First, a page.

The Riskiest Bet in the Stock Market Isn't What You Think

Following modern portfolio theory can sometimes rob investors of the richest returns.

Feb 1, 2014 at 6:45AM

Too many investors fail to understand and account for risk when building a portfolio, Fool contributor Tim Beyers says in the following video.

How so? They think of beta -- a measure of volatility -- as a proxy for risk. Thus, instead of calculating the possibility of suffering a 100% loss of capital when investing in a new stock, investors settle for low-beta laggards that rarely move. History suggests that's a mistake.

Consider SunPower (NASDAQ:SPWR) and SolarCity (NASDAQ:SCTY), two titans of the solar movement focused on bringing photovoltaic power to residences around the country. Both stocks teeter around 4 when it comes to beta over the past year -- that is, they moved roughly four times the market average in 2013. They also delivered multibagger returns over the same period.

So stop ignoring high-beta stocks and start thinking differently about risk. Treat each stock you're interested in like the business it is. Study revenue, profit, and cash flow trends. Evaluate products and competition. Seek competitive advantages and then buy to hold for the long term. You'll end up with a better portfolio as you learn how to make volatility work for you, Tim says.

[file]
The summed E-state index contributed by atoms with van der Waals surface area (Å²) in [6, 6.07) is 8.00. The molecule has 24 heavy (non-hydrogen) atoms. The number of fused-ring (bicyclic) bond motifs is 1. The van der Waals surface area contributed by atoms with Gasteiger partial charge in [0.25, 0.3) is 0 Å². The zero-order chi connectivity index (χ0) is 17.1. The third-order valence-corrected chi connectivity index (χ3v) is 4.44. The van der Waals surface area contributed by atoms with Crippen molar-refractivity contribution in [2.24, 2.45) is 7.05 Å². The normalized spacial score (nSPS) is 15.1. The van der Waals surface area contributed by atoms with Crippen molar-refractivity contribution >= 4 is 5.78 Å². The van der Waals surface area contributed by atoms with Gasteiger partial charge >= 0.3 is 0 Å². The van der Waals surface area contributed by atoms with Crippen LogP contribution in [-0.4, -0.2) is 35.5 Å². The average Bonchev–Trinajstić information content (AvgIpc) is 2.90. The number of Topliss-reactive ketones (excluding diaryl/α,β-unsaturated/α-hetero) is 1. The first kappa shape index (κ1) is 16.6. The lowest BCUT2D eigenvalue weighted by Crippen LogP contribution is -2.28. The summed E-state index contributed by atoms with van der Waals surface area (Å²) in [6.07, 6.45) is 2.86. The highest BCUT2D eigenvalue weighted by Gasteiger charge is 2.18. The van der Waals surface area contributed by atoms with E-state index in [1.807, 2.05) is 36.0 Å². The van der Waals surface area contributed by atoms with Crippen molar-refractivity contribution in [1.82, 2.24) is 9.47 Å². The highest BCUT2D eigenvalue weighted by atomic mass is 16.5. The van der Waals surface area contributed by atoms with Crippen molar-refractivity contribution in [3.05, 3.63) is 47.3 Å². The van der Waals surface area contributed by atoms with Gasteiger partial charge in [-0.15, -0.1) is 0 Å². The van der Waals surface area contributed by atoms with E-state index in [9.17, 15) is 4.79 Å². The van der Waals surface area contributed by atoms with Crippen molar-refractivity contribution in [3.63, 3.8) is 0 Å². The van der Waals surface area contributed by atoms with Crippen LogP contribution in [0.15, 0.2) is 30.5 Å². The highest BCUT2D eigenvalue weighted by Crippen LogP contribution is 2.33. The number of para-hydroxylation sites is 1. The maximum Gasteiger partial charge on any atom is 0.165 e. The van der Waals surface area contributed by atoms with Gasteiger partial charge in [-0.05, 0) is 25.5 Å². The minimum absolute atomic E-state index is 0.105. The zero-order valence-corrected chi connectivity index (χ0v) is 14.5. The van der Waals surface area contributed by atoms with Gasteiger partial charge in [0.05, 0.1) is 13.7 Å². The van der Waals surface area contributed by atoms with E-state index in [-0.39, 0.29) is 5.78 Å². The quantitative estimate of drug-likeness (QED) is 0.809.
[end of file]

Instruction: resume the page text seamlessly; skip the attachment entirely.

Now it's your turn to weigh in. What's the riskiest stock market bet you've made recently? Do you avoid or embrace high-beta stocks? Please watch the video to get Tim's full take and then leave a comment to let us know what you think.

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Tim Beyers is a member of the Motley Fool Rule Breakers stock-picking team and the Motley Fool Supernova Odyssey I mission. He didn't own shares in any of the stocks mentioned at the time of publication. Check out Tim's Web home and portfolio holdings, or connect with him on Google+Tumblr, or Twitter, where he goes by @milehighfool. You can also get his insights delivered directly to your RSS reader.

The Motley Fool recommends and owns shares of SolarCity. Try any of our Foolish newsletter services free for 30 days. We Fools don't all hold the same opinions, but we all believe that considering a diverse range of insights makes us better investors. The Motley Fool has a disclosure policy.

1 Key Step to Get Rich

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Feb 1, 2016 at 4:54PM

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